Ruscha, Edward. Every Building on the Sunset Strip. Los Angeles: Edward Ruscha. 1966.
I have no interest in photography as a medium.
An odd statement for the creator of a book that relies exclusively on what Johanna Drucker calls a “non-narrative visual sequence.” The book depicts only what the title proclaims, viz., every building on the Sunset Strip, and uses words only to identify the intersecting streets and numbers only to identify the address of each building. It is a completely self-referential object placed into the context of a mass-produced commodity.
In another sense, however, Ruscha’s comment is understandable. The photographs evince no aesthetic or artistic hand, and simply record in a somewhat monotonous low-contrast representational way the cityscape of the Sunset Strip in the mid sixties. The book is offset printed on standard paper. In the truest sense the artistic medium here is the book itself and not the photographs.
Looked at as an art object, it is an excellent example of what minimalism should achieve: the device of the unbound concertina fold, about twenty-seven feet long when unfolded, accommodates perfectly the physical requirements of displaying joined panoramic photographs of a street that is itself several miles long. The visual sequence of the street provides a structure for the visual sequence of the book with no further need for elaboration.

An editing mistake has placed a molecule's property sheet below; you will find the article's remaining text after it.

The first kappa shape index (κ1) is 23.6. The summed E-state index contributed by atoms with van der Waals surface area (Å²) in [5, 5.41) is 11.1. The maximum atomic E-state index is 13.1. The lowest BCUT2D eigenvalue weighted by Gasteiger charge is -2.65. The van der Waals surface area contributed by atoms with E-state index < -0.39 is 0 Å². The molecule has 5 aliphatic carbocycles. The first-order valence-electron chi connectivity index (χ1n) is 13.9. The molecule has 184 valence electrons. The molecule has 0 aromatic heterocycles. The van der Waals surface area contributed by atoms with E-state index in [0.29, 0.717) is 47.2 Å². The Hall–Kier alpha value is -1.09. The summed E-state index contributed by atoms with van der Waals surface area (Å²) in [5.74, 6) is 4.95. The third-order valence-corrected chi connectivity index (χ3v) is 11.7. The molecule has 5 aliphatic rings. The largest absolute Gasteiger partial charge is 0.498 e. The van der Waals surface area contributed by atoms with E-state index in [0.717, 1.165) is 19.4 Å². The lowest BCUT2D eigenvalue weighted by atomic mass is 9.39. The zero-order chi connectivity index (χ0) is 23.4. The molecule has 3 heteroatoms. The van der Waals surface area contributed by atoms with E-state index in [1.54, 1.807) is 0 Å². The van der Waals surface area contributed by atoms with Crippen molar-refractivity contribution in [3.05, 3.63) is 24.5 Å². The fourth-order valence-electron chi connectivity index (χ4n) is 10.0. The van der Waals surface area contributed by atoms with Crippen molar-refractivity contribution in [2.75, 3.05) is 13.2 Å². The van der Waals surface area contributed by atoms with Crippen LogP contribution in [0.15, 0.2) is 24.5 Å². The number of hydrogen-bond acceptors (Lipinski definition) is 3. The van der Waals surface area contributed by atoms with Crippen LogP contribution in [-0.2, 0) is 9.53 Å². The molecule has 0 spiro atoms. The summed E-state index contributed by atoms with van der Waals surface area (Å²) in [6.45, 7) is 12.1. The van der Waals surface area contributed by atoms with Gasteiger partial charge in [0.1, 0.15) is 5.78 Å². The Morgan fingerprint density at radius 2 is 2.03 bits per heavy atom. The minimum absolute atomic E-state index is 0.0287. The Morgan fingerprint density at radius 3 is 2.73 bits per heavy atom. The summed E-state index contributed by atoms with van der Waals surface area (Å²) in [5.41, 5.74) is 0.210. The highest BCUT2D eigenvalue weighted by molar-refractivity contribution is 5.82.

A copy of this book was included in the recent exhibition at the Art Institute of Chicago entitled Light Years: Conceptual Art and the Photograph 1964 – 1977.
This copy is a first edition, first issue, limited to 1000 copies (although no limitation is stated in the book) in a silver foil slipcase complete with its original very scarce paper wraparound band.
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